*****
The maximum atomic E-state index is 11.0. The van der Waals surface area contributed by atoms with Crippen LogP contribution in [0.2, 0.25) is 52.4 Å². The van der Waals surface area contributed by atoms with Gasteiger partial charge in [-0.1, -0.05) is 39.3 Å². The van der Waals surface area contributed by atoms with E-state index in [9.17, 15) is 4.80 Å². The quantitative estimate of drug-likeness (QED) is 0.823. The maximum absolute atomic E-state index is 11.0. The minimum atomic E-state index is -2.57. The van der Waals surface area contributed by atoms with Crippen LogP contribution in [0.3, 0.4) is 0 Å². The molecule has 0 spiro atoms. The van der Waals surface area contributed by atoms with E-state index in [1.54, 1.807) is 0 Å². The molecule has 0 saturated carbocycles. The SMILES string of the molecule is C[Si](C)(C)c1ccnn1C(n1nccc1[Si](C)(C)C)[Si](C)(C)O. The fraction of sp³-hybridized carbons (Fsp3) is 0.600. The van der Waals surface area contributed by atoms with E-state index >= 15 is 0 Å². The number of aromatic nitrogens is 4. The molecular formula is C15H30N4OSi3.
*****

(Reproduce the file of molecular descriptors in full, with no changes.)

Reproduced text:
The maximum atomic E-state index is 11.0. The van der Waals surface area contributed by atoms with Crippen LogP contribution in [0.2, 0.25) is 52.4 Å². The van der Waals surface area contributed by atoms with Gasteiger partial charge in [-0.1, -0.05) is 39.3 Å². The van der Waals surface area contributed by atoms with E-state index in [9.17, 15) is 4.80 Å². The quantitative estimate of drug-likeness (QED) is 0.823. The maximum absolute atomic E-state index is 11.0. The minimum atomic E-state index is -2.57. The van der Waals surface area contributed by atoms with Crippen LogP contribution in [0.3, 0.4) is 0 Å². The molecule has 0 spiro atoms. The van der Waals surface area contributed by atoms with E-state index in [1.54, 1.807) is 0 Å². The molecule has 0 saturated carbocycles. The SMILES string of the molecule is C[Si](C)(C)c1ccnn1C(n1nccc1[Si](C)(C)C)[Si](C)(C)O. The fraction of sp³-hybridized carbons (Fsp3) is 0.600. The van der Waals surface area contributed by atoms with E-state index >= 15 is 0 Å². The number of aromatic nitrogens is 4. The molecular formula is C15H30N4OSi3.